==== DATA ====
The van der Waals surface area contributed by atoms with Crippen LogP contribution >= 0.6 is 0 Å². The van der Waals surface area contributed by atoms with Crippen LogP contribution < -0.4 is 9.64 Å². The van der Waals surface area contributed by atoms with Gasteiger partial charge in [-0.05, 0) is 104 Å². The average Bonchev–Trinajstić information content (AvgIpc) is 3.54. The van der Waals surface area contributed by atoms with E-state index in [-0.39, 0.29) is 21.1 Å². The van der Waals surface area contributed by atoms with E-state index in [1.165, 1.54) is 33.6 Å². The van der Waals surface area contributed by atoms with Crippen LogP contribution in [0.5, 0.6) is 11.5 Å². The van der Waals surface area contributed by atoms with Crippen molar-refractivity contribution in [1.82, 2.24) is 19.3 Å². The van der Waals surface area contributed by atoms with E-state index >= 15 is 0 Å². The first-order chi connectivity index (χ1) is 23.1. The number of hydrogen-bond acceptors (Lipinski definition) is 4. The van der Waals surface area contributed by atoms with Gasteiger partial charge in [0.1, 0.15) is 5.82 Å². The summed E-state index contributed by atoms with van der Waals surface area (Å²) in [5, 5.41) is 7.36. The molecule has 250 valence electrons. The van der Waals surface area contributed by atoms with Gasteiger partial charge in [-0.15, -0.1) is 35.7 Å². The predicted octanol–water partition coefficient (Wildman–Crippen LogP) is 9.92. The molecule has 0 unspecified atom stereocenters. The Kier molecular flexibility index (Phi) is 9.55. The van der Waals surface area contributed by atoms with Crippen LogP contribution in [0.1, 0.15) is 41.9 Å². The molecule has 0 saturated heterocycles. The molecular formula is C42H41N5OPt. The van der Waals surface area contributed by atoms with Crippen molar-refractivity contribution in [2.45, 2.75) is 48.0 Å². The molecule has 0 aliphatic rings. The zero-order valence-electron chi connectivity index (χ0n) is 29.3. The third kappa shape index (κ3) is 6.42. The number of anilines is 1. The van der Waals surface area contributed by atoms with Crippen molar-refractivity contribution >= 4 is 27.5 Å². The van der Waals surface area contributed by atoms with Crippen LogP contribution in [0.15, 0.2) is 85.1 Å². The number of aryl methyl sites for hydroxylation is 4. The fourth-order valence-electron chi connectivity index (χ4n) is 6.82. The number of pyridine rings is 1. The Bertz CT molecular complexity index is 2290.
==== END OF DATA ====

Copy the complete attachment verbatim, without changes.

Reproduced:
The van der Waals surface area contributed by atoms with Crippen LogP contribution >= 0.6 is 0 Å². The van der Waals surface area contributed by atoms with Crippen LogP contribution < -0.4 is 9.64 Å². The van der Waals surface area contributed by atoms with Gasteiger partial charge in [-0.05, 0) is 104 Å². The average Bonchev–Trinajstić information content (AvgIpc) is 3.54. The van der Waals surface area contributed by atoms with E-state index in [-0.39, 0.29) is 21.1 Å². The van der Waals surface area contributed by atoms with E-state index in [1.165, 1.54) is 33.6 Å². The van der Waals surface area contributed by atoms with Crippen LogP contribution in [0.5, 0.6) is 11.5 Å². The van der Waals surface area contributed by atoms with Crippen molar-refractivity contribution in [1.82, 2.24) is 19.3 Å². The van der Waals surface area contributed by atoms with E-state index >= 15 is 0 Å². The first-order chi connectivity index (χ1) is 23.1. The number of hydrogen-bond acceptors (Lipinski definition) is 4. The van der Waals surface area contributed by atoms with Gasteiger partial charge in [0.1, 0.15) is 5.82 Å². The summed E-state index contributed by atoms with van der Waals surface area (Å²) in [5, 5.41) is 7.36. The molecule has 250 valence electrons. The van der Waals surface area contributed by atoms with Gasteiger partial charge in [-0.15, -0.1) is 35.7 Å². The predicted octanol–water partition coefficient (Wildman–Crippen LogP) is 9.92. The molecule has 0 unspecified atom stereocenters. The Kier molecular flexibility index (Phi) is 9.55. The van der Waals surface area contributed by atoms with Crippen LogP contribution in [0.1, 0.15) is 41.9 Å². The molecule has 0 saturated heterocycles. The molecular formula is C42H41N5OPt. The van der Waals surface area contributed by atoms with Crippen molar-refractivity contribution in [2.45, 2.75) is 48.0 Å². The molecule has 0 aliphatic rings. The zero-order valence-electron chi connectivity index (χ0n) is 29.3. The third kappa shape index (κ3) is 6.42. The number of anilines is 1. The van der Waals surface area contributed by atoms with Crippen molar-refractivity contribution >= 4 is 27.5 Å². The van der Waals surface area contributed by atoms with Crippen LogP contribution in [0.15, 0.2) is 85.1 Å². The number of aryl methyl sites for hydroxylation is 4. The fourth-order valence-electron chi connectivity index (χ4n) is 6.82. The number of pyridine rings is 1. The Bertz CT molecular complexity index is 2290.